I know when I think of this movie, I think primarily of Sarah Connor's storyline and the tone around the character. While now we get sequels 30 years after the fact, in 1991, seeing a sequel arrive more than three years after the original and set even further along (it must be about 11 years after 1984, so its roughly 1995) seemed unthinkable. She was a logical and driven extension of who she'd been, but the film took our well-meaning waitress living out her youth in LA and had turned her into a chiseled warrior. It's a hell of a transformation, driven by the maddening certainty of the Earth's doom and her role in preserving hope via her son, John.
The movie may be a bit on the nose and relies on "tell v show" when it comes to how John lost his mom and his faith in her, but the movie actually really works when the two come back together via the robot who shows up and proves his mom wasn't a psycho after all. And gives both characters sincere motivations that play well off each other.
And, of course, that bit of narration given to Hamilton as she sees John interacting with a Terminator - about how he would wind up being the only man in his life worth a damn, is... well, it'll give you a moment of pause, fellas. It sure hit me a lot different at 43 than it did when I was in high school.
We can't ignore Robert Patrick, who probably had as much or more influence on how single-minded villains would be presented in film for the next two decades than anyone else thanks to his role as the T-1000 murder droid. Silent, near emotionless, constantly moving forward, blind to the wreckage and chaos he's causing - I can point to assassins in everything from Breaking Bad to Marvel movies who are part of the echo he left behind. Where Arnie was a juggernaut in the first film, Patrick is a shark who can't quit moving. The CGI is tremendously dated, but still basically works here, the film understanding it's own limitations, and making the most out of *not* always relying on CGI.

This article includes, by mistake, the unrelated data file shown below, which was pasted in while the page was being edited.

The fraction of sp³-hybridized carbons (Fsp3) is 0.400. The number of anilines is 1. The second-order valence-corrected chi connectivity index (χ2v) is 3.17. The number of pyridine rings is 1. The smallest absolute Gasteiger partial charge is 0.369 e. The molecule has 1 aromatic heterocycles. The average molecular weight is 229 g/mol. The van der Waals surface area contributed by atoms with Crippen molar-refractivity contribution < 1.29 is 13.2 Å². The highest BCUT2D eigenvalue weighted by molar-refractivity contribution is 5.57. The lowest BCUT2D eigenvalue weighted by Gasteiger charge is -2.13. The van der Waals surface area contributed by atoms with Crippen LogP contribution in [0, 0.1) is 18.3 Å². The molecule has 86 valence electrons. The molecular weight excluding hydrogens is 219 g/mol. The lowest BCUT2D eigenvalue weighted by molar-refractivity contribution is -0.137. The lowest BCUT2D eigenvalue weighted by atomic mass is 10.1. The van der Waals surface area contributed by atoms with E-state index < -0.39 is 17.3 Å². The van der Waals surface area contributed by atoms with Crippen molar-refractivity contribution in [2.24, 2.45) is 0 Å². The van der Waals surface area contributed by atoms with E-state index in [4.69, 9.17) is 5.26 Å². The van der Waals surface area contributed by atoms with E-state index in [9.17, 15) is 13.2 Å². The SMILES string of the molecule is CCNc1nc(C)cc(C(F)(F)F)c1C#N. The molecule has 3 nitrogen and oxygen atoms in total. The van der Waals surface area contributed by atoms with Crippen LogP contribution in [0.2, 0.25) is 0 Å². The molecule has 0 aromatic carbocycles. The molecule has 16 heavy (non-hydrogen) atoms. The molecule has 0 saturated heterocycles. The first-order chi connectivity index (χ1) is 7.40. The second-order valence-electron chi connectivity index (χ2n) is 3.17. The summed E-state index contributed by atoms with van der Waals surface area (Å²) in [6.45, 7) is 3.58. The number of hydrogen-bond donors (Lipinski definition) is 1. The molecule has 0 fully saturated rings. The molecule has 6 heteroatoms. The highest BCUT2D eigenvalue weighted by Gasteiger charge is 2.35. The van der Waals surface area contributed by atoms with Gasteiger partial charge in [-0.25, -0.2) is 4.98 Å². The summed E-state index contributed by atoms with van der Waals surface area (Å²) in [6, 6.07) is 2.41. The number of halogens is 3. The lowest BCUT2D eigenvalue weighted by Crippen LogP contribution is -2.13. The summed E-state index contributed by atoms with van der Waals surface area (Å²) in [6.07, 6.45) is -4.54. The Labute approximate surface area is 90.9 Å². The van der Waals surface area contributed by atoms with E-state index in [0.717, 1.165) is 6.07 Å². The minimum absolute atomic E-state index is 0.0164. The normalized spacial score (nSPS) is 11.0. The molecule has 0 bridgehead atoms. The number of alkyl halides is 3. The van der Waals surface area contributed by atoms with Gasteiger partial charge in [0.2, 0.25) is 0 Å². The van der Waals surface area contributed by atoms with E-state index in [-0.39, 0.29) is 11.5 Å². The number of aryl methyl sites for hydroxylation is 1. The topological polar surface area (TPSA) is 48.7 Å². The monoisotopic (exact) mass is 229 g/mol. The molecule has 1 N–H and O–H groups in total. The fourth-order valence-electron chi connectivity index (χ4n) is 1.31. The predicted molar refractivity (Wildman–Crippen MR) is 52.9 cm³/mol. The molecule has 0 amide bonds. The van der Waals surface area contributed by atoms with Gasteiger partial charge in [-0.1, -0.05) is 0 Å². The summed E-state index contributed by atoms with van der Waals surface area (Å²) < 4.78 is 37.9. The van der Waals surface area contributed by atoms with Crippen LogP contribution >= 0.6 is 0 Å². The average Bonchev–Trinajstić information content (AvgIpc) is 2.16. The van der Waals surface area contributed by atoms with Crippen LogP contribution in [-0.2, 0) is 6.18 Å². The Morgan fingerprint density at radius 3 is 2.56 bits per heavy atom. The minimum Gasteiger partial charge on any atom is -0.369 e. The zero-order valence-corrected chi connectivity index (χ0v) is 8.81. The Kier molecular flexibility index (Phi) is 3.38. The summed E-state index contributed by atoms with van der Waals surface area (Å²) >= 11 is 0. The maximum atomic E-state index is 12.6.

And, for a 2.5 hour movie, it sails along. There's no fat, there's nothing that doesn't push the story forward or increase the tension, right up til the thumbs-up in the steel mill. I'm very much reminded of why I used to go to the mat defending Cameron as a popular filmmaker who had sorted out his craft better than anyone. He just needed someone polishing his actual dialog.
I've seen *most* of the sequels, I guess. I didn't see Terminator Genisys, but I saw 3 (yurgh) and Salvation (blurgh). Probably because it stays true to the tone of T2, the briefly lived Terminator: the Sarah Connor Chronicles TV show on Fox was the best follow up by a country mile. But roundly ignored because: network TV + Friday night timeslot = slow death. And it put Shirley Manson on TV, so that isn't all bad.
And, of course, I have a deep appreciation and admiration for the original film. But this film landed on the popular culture in a way that's hard to calculate, and at 16 - in a way that's even hard for me to personally calculate (and not just because I was working out Linda Hamilton's deep appeal in the film versus media messages of what was supposed to be attractive, if I'm being candid) - T2 was just one of those movies that I, like a lot of people, took very personally as something to be appreciated for the thought and work that went into it.
For a movie about a robot with a radioactive core keeping him going, it's got a curious amount of heart, and genuinely has some things to say about how we can do better as people. Not just those building weapons, but those brilliant people in their labs who are so busy seeing if they could, they don't stop to ask if they should.
And, hey, there's an all-new Terminator movie in the works produced by Cameron and starring Hamilton, so, yes, I'll be there.